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Percy Ingle Bakery in its Roman Road spot, 1982

Percy Ingle, the Yeast London family baking empire

Percy Ingle might seem like a substantial bakery chain, but despite appearances, it is a local family-run bakery founded over 60 years ago in the East End by the Ingles, who still run it to this day. Everything is baked at local bakeries in Leytonstone with recipes rooted in its family tradition.

The first branch was opened by the namesake himself in 1954 on Clarence Road, Hackney, after Percy Ingle had spent his youth in the family bakers alongside his brothers. Already the third generation in a baker family, he didn’t loaf around and set up his own bakery, before the East End had even seen Herbert’s fruit and veg stand or Savvas’ Saucy Kipper.

Percy Ingle
Percy Ingle

The Roman Road branch opened in the early ‘80s after Percy Ingle’s success around other parts of East London, and occupies a special place in local hearts and childhood memories.

It was one of 40 branches Percy Ingle set up before handing over to his son Derek Ingle in 2000. The branch replaced Scott’s Bakeries, so Parnell Street corner’s bread and butter has been bread and butter since before the 70s.

Scotts Bakeries

Since Derek Ingle appointed his sons Paul and Michael Ingle as new directors, the business is now in its fifth generation. The expansion over the years has led to a dyadic rivalry between its dedicated regulars and those who prefer Greggs, but only in east, north-east and south-east London: the Ingles stayed loyal to their easterly roots and Percy Ingle has been thoroughly baked into multi-generational East End culture.

With supermarkets and bigger chains like Greggs to compete with, Percy Ingle might not be the ultimate breadwinner of East London bakery revenue. But lifelong East Enders remember Percy Ingle fondly and retain their loyalty now, some of it passed on through generations.

Local Libby Coates remembers Percy Ingle on Roman Road as ‘where Nanny Coates sent me to get seedy bread’ as a child. Brenda Bouvier said the bakery made her wedding cake 50 years ago, and Lou recalls her favourite teacher from Malmesbury Primary School, Mr Jones: ‘I used to take him birthday cakes from Percy Ingle’.

The baking practices the Ingles and their forefathers use have seen a lot of changes over the 20th and 21st centuries. Percy Ingle used to slice its bread for queues of people with ‘a large slicing machine that would make loads of noise. “Thick slices please!”’, Lesley Harvey often heard customers calling out.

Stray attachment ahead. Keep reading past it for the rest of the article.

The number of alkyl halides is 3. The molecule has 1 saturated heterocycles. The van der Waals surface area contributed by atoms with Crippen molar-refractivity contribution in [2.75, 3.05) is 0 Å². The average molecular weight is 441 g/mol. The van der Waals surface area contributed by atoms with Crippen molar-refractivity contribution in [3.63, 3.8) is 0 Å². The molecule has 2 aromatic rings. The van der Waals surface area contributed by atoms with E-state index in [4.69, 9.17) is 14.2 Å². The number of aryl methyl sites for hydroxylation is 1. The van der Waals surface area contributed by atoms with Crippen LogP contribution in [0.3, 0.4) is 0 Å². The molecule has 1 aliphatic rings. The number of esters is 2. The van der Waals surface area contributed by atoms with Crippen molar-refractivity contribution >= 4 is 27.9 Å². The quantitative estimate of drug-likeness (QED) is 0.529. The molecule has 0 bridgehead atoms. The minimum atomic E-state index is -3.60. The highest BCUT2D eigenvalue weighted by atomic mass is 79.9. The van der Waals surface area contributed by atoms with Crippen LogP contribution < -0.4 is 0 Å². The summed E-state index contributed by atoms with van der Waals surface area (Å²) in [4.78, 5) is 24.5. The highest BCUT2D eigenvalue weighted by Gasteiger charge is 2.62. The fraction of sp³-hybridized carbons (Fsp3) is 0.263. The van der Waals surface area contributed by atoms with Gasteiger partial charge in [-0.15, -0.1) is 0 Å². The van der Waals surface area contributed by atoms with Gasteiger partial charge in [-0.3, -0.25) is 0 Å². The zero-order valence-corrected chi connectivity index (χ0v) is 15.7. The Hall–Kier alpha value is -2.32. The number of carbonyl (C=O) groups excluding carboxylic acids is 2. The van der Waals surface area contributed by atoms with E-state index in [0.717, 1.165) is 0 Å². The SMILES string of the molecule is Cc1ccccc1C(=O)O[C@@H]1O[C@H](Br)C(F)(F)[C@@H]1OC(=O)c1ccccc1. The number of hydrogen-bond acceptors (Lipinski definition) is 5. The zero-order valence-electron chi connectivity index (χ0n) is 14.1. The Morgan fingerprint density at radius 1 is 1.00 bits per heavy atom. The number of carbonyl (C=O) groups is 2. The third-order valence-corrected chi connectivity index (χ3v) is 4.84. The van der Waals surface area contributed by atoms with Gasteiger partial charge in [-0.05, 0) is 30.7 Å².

Locals remember Percy Ingle customers preferring all sorts from their wide range. ‘My auntie would always have a cheesecake,’ said Harvey, ‘it wasn’t the type of cheesecake that you get for a dessert but was a puff pastry base, a layer of jam and then a topping of iced coconut shreds.’

Sue Young, who worked at Percy Ingle in Chrisp Street in 1979, recalls: ‘there was a little old lady who would come in every Friday and insist on a cream cake with “none of that sympathetic cream – only the real stuff”’.

It seems everyone in the east had their own relationship with Percy Ingle when they were young. George Dorman said he ‘used to go collect peanuts for the factory, travel up to Wembley Football Stadium and sell the nuts for a 2 Bob a bag!’

Through the years, people remember Percy Ingle’s place in East London, but especially as part of Roman Road. Doreen Edmonds said, on Good Friday, ‘my dad had the important part going down the Roman and getting the hot cross buns for breakfast. We would all wait at home so excited for the warm buns to arrive!’

Percy Ingle's original recipe book
Percy Ingle’s original recipe book

One way the Ingles separate the wheat from the chaff at Easter is with grandfather Percy Ingle’s original recipe book, particularly their finely-tinkered hot cross bun recipe. They are made traditionally with their own blend of spices, left overnight with the currants and sultanas to infuse, and gently added to completed dough to avoid breakage. After hand-piping on the cross, the bakers send off the baked buns for East Londoners to enjoy.

Part of the joy of Percy Ingle is childhood memories relived through the generally consistent menu. Harvey remembered ‘a Danish Pastry round which is sublime with a cup of tea. I could easily eat an entire one although it is supposed to feed six! Earlier this year we went to see Leyton Orient play and bought cheese rolls to take into the match with us. I was gratified to see they still sell the Danish pastries.’

As Paul and Michael Ingle take over their father’s and grandfather’s posts, the question is whether the baking family will raise their legacy past five generations. Locals like Kimmy Duffy are concerned that the changing landscape of Bow will push out traditional family businesses, and Young hopes Percy Ingle will survive all the other bakeries cropping up; the high street economy is no cake walk.

But Percy Ingle has seen East London through a lot of change, and the traditional-style picturesque window display of sweet treats still gets fogged up by children’s faces pressed against the glass. The chain bakery industry might have a lot of competition, but East Enders still fiercely defend their local Percy Ingle over Greggs. They know which side their bread is buttered.

If you liked this, you might like to read about the other baker of Roman Road, Saint Sugar of London.

 


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Anna Lezard

Anna Lezard is a recent graduate from the University of Amsterdam with an MA in New Media and Digital Culture. You might see her cycling around East London on a rattly pale blue bike or enjoying a nice pub.

Anna Lezard has 13 posts and counting. See all posts by Anna Lezard

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